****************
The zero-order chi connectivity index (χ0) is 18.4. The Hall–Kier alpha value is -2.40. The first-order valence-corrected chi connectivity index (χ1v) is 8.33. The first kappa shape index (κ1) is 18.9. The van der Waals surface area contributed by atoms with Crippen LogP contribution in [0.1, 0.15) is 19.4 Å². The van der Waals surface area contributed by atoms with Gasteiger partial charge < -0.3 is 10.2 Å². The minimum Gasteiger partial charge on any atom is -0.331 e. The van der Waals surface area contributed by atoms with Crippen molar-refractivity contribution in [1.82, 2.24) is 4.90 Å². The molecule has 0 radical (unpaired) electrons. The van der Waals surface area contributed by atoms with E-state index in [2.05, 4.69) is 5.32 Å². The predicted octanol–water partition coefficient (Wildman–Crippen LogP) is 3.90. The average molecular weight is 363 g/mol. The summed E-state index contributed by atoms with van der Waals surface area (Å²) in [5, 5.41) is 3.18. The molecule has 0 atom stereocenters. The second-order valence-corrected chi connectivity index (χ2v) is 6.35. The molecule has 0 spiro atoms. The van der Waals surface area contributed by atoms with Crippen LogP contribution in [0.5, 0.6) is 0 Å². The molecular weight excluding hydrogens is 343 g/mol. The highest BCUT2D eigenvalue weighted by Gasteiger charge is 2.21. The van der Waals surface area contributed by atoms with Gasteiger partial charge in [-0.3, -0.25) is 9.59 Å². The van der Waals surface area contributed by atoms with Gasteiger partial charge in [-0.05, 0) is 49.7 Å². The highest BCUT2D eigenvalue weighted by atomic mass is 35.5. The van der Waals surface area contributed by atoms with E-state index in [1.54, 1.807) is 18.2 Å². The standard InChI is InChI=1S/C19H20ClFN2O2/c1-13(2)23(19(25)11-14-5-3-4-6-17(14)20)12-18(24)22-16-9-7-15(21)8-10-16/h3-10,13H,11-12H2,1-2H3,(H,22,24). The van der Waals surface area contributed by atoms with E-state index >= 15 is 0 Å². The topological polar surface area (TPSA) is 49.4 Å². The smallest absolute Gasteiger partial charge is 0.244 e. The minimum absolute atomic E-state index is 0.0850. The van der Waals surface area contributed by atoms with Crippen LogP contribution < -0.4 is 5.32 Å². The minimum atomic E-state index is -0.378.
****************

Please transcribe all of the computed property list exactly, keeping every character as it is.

The zero-order chi connectivity index (χ0) is 18.4. The Hall–Kier alpha value is -2.40. The first-order valence-corrected chi connectivity index (χ1v) is 8.33. The first kappa shape index (κ1) is 18.9. The van der Waals surface area contributed by atoms with Crippen LogP contribution in [0.1, 0.15) is 19.4 Å². The van der Waals surface area contributed by atoms with Gasteiger partial charge < -0.3 is 10.2 Å². The minimum Gasteiger partial charge on any atom is -0.331 e. The van der Waals surface area contributed by atoms with Crippen molar-refractivity contribution in [1.82, 2.24) is 4.90 Å². The molecule has 0 radical (unpaired) electrons. The van der Waals surface area contributed by atoms with E-state index in [2.05, 4.69) is 5.32 Å². The predicted octanol–water partition coefficient (Wildman–Crippen LogP) is 3.90. The average molecular weight is 363 g/mol. The summed E-state index contributed by atoms with van der Waals surface area (Å²) in [5, 5.41) is 3.18. The molecule has 0 atom stereocenters. The second-order valence-corrected chi connectivity index (χ2v) is 6.35. The molecule has 0 spiro atoms. The van der Waals surface area contributed by atoms with Crippen LogP contribution in [0.5, 0.6) is 0 Å². The molecular weight excluding hydrogens is 343 g/mol. The highest BCUT2D eigenvalue weighted by Gasteiger charge is 2.21. The van der Waals surface area contributed by atoms with Gasteiger partial charge in [-0.3, -0.25) is 9.59 Å². The van der Waals surface area contributed by atoms with Gasteiger partial charge in [-0.05, 0) is 49.7 Å². The highest BCUT2D eigenvalue weighted by atomic mass is 35.5. The van der Waals surface area contributed by atoms with E-state index in [1.54, 1.807) is 18.2 Å². The standard InChI is InChI=1S/C19H20ClFN2O2/c1-13(2)23(19(25)11-14-5-3-4-6-17(14)20)12-18(24)22-16-9-7-15(21)8-10-16/h3-10,13H,11-12H2,1-2H3,(H,22,24). The van der Waals surface area contributed by atoms with E-state index >= 15 is 0 Å². The topological polar surface area (TPSA) is 49.4 Å². The smallest absolute Gasteiger partial charge is 0.244 e. The minimum absolute atomic E-state index is 0.0850. The van der Waals surface area contributed by atoms with Crippen LogP contribution < -0.4 is 5.32 Å². The minimum atomic E-state index is -0.378.